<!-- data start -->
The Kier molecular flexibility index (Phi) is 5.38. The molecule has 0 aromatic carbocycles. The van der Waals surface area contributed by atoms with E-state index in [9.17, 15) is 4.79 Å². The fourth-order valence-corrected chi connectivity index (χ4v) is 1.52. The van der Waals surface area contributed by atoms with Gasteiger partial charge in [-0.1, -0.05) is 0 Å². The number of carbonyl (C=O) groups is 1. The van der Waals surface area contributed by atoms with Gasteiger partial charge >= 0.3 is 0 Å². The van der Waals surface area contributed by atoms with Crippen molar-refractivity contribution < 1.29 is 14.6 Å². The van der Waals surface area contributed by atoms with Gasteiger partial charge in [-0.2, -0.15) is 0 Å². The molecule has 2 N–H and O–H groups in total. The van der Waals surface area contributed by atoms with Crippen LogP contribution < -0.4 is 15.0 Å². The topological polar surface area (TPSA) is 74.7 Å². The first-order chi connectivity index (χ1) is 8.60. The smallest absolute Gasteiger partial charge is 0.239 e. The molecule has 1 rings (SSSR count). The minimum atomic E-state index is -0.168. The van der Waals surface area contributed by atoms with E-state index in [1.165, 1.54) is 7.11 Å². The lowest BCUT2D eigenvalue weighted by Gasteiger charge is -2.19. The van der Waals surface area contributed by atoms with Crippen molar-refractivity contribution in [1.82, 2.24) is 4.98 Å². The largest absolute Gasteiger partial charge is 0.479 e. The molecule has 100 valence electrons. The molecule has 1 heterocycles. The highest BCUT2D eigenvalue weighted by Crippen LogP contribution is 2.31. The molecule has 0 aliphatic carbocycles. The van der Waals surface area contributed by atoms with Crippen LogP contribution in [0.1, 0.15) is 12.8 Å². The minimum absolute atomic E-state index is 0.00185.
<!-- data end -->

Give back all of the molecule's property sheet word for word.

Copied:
The Kier molecular flexibility index (Phi) is 5.38. The molecule has 0 aromatic carbocycles. The van der Waals surface area contributed by atoms with E-state index in [9.17, 15) is 4.79 Å². The fourth-order valence-corrected chi connectivity index (χ4v) is 1.52. The van der Waals surface area contributed by atoms with Gasteiger partial charge in [-0.1, -0.05) is 0 Å². The number of carbonyl (C=O) groups is 1. The van der Waals surface area contributed by atoms with Gasteiger partial charge >= 0.3 is 0 Å². The van der Waals surface area contributed by atoms with Crippen molar-refractivity contribution < 1.29 is 14.6 Å². The van der Waals surface area contributed by atoms with Gasteiger partial charge in [-0.2, -0.15) is 0 Å². The molecule has 2 N–H and O–H groups in total. The van der Waals surface area contributed by atoms with Crippen LogP contribution < -0.4 is 15.0 Å². The topological polar surface area (TPSA) is 74.7 Å². The first-order chi connectivity index (χ1) is 8.60. The smallest absolute Gasteiger partial charge is 0.239 e. The molecule has 1 rings (SSSR count). The minimum atomic E-state index is -0.168. The van der Waals surface area contributed by atoms with E-state index in [1.165, 1.54) is 7.11 Å². The lowest BCUT2D eigenvalue weighted by Gasteiger charge is -2.19. The van der Waals surface area contributed by atoms with Crippen molar-refractivity contribution in [1.82, 2.24) is 4.98 Å². The largest absolute Gasteiger partial charge is 0.479 e. The molecule has 100 valence electrons. The molecule has 1 heterocycles. The highest BCUT2D eigenvalue weighted by Crippen LogP contribution is 2.31. The molecule has 0 aliphatic carbocycles. The van der Waals surface area contributed by atoms with Crippen LogP contribution in [0.1, 0.15) is 12.8 Å². The minimum absolute atomic E-state index is 0.00185.